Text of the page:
Yes, there are a couple of drawbacks to the method I described. Since I'm using a slip bobber and there's several feet between the sinker and the hook, I don't have a direct connection - and I'm sure bass sometimes suck the bait in and spit it out and I never know. I like to feel everything that's going on in most of the ways I fish, and that's why I favor PowerPro superbraid for a lot of things.

Also, I don't much like worming the center of a nightcrawler onto a hook, because that leaves the worm in a "U" shape with two ends wiggling rather than in a more natural shape. I wish I could wacky-rig it like a Senko or finesse worm (another way I fish), but a nightcrawler's too soft for that and I do want the tip of the hook covered. I've got to use a circle hook, of course, because I'm fishing with a slack line and can't feel the "taps". I'd gut-hook every fish otherwise.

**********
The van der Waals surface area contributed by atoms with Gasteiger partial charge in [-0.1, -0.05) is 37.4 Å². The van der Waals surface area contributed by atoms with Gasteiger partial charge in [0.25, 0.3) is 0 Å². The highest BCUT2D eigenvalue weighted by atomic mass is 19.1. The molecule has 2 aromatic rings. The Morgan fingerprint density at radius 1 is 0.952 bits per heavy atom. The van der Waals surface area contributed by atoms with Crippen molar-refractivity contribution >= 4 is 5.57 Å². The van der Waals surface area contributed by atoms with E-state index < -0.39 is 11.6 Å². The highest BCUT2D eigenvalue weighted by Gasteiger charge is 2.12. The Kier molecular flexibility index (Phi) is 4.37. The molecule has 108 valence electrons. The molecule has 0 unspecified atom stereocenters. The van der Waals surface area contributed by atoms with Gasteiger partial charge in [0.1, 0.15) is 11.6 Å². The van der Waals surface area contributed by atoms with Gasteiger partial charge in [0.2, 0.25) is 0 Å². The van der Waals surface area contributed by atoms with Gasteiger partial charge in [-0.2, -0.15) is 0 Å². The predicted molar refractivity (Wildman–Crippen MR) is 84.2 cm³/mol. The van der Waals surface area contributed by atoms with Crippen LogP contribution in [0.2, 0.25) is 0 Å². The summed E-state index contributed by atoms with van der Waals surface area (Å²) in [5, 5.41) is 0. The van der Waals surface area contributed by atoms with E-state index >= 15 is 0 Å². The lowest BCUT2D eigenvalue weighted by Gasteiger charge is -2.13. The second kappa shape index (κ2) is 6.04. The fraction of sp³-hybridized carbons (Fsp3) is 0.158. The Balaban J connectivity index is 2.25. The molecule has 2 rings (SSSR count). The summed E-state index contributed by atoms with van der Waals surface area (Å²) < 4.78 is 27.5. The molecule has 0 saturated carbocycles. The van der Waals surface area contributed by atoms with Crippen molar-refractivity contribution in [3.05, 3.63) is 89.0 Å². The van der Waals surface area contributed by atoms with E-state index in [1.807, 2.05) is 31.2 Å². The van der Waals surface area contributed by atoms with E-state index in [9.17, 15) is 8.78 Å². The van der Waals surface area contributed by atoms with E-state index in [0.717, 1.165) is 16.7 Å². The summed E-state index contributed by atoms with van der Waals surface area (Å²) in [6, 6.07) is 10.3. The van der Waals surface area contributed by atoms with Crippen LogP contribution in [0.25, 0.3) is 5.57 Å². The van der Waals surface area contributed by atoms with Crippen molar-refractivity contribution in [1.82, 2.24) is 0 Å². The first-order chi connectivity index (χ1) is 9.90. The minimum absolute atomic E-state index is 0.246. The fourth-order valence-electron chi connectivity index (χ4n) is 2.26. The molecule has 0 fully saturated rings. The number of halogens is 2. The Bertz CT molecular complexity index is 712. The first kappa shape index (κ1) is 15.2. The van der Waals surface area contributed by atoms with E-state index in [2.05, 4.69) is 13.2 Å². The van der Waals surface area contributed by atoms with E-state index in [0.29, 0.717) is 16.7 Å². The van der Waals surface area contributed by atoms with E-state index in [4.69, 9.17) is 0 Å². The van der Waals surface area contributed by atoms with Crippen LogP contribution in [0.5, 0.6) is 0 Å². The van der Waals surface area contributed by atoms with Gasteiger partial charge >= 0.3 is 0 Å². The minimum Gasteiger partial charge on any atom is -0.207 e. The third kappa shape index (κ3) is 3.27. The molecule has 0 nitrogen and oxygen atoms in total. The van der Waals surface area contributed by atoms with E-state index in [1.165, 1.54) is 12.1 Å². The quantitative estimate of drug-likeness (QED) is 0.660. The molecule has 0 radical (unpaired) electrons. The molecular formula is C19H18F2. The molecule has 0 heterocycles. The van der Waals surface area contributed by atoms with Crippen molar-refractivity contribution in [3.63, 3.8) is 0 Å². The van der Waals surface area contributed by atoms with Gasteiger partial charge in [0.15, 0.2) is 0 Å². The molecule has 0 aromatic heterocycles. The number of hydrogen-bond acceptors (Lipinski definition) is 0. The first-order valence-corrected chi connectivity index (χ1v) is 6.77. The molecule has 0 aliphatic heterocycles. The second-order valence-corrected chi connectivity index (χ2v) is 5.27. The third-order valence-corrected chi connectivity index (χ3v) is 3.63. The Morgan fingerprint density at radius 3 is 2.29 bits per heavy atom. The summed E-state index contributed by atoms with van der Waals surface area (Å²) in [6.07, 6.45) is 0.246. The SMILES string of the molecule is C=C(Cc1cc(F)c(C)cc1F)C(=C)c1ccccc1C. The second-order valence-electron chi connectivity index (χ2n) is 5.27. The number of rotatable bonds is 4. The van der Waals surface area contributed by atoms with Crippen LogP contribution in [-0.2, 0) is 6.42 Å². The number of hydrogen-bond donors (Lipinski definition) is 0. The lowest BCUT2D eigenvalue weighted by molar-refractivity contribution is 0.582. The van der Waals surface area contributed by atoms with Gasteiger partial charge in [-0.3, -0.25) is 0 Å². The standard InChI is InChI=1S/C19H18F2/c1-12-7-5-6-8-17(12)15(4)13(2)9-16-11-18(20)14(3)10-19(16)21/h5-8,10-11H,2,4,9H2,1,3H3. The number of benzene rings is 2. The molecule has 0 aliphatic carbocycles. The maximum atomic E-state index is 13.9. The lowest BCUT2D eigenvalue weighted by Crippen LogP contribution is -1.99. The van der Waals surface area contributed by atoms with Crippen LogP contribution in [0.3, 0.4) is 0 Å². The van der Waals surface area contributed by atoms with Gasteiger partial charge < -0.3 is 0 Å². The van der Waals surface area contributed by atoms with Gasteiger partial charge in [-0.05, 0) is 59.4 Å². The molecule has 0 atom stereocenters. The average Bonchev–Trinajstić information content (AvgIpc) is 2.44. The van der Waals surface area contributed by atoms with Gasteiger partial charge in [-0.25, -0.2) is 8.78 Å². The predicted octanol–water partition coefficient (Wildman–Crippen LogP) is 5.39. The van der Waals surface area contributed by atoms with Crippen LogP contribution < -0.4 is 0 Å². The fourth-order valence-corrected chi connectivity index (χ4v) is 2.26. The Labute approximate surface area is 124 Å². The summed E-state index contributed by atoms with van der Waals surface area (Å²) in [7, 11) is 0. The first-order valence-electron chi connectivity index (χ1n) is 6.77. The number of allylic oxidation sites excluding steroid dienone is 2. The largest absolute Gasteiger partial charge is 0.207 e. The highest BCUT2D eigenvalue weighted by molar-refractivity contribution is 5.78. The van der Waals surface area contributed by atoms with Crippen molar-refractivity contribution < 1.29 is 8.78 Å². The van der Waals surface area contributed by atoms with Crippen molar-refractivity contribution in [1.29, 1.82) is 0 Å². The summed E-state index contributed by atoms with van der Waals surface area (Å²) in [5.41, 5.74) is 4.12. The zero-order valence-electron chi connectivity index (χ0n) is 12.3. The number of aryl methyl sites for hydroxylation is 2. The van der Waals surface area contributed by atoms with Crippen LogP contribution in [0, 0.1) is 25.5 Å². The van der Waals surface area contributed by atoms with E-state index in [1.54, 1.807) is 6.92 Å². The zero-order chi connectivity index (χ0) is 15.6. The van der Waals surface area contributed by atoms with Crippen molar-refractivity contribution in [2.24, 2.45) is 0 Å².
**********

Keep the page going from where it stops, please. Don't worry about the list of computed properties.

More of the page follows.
Drop shot rigs and tight lines are great, but I think I'm more of a believer than you are in a nightcrawler falling slow and weightless to get a bite. Sometimes I'll just bait a circle hook with a big gob of nightcrawler with wiggling ends, on a lighter spinning outfit with mono line (because I can see it and it kind of floats). Staying away from the little bank perch, I'll cast that with no weight or bobber beside stick-ups, give it slack, and watch the loops of line floating as the 'crawler slowly sinks. When that line twitches and starts to get pulled down I'll reel up the slack and set the hook. Sometimes it's just little perch that bite, but a lot of times it's not - and it's surprising the variety of fish that will swallow a slowly-sinking worm that way. Once in awhile, even crappie - though when that happens I switch over to a crappie jig or swimmin' minnow real quick.

However we like to fish, it's all fun.